Like when talking about choosing the aperture and letting the flash do the thinking . . . then you are really going to want FP high-sync speed flash. (The technical reason is that then the flash / camera shutter speed combination isn't limited to a slower shutter speed. But the nice thing of having a nice flash unit is that you don't need to know that. Just put it on FP high-speed sync mode & just think aperture and the camera / flash sorts out the exposure settings for you.)

As for the 420ex missing manual exposure, there is a market for full auto equipment. Like my buddy. I don't ever see him wanting to put the flash unit on manual. But . . . because you are here asking about flash units, it sounds like you might be someone who could appreciate being able to play around with more advanced features, even if it may be down the road.

Hereare a couple of shots I got with my buddies Canon XTi, Sigma 18-200 zoom lens and Canon 430ex flash using FP high-speed sync mode to darken the background and bouncing the flash off a white wall beside the subject. (Flash on camera, just usingtilt to point the flash at the walland letting the Camera and flash sort out all the exposure settings themselves through E-TTL.) With a smart flash, you just point the flash somewhere and let the camera and flash figure out all the exposure stuff. It can be that simple.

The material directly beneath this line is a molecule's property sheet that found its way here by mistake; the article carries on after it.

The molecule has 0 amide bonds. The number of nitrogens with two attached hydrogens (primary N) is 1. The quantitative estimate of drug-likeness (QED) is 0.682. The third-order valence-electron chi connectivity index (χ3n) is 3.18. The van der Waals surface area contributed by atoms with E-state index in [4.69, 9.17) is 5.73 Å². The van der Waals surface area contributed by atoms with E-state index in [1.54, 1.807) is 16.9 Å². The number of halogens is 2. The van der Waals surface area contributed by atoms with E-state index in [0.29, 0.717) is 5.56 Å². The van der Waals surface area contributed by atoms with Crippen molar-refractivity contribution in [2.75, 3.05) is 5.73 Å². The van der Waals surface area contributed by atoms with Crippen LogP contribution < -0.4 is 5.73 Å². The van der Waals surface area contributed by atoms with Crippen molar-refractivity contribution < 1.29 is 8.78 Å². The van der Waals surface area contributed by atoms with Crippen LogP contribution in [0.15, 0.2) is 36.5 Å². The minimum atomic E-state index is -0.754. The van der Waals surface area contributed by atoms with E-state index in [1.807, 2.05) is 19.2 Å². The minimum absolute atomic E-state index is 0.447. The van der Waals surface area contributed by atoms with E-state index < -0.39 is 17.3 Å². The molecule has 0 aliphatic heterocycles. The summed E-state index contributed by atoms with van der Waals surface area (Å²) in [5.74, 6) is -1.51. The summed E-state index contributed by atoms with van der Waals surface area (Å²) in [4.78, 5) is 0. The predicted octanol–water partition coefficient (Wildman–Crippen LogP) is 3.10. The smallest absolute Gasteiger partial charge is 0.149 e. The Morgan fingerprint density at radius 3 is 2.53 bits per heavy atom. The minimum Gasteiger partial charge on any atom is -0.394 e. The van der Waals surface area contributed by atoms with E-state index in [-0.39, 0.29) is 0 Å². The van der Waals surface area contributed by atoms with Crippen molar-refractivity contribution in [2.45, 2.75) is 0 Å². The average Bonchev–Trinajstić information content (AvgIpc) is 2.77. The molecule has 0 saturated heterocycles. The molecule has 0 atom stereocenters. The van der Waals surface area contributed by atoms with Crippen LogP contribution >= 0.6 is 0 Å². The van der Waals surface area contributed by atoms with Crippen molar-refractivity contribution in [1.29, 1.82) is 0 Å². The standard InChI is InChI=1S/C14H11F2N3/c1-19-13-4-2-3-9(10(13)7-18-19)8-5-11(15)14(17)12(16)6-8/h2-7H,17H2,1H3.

Sorry for the long post, but because I was so pleased with how flash improved the image quality of my friends and family pictures, I just like to try to help out someone when they seem to want to explore that path as well.

Take care,
Glen






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Old Dec 9, 2008, 9:29 AM   #13
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trigger1937 schreef:
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I don't see how any flash can ever help the picture focus as all focus is set and done before any flash is every shot.

You mention the 420EX has no manual mode. What do the specifcation always hide this kind of infomration. It is always about tricking someone into buying some product even though it is missing a key feature. They only do this to get price differentials. They know that people don't have months to shop for what they want or don't even know that they need. Is this also why you can't find a web site that will posts some real reviews of these accessories. Some of these flashes cost more than a good lens. If as you say, the flash can really enhance the image, why wouldn't someone write that in a review.
An external flash actually helps focussing in poor light. While focussing, the flash sends a red pattern to help the camera achieve proper focus.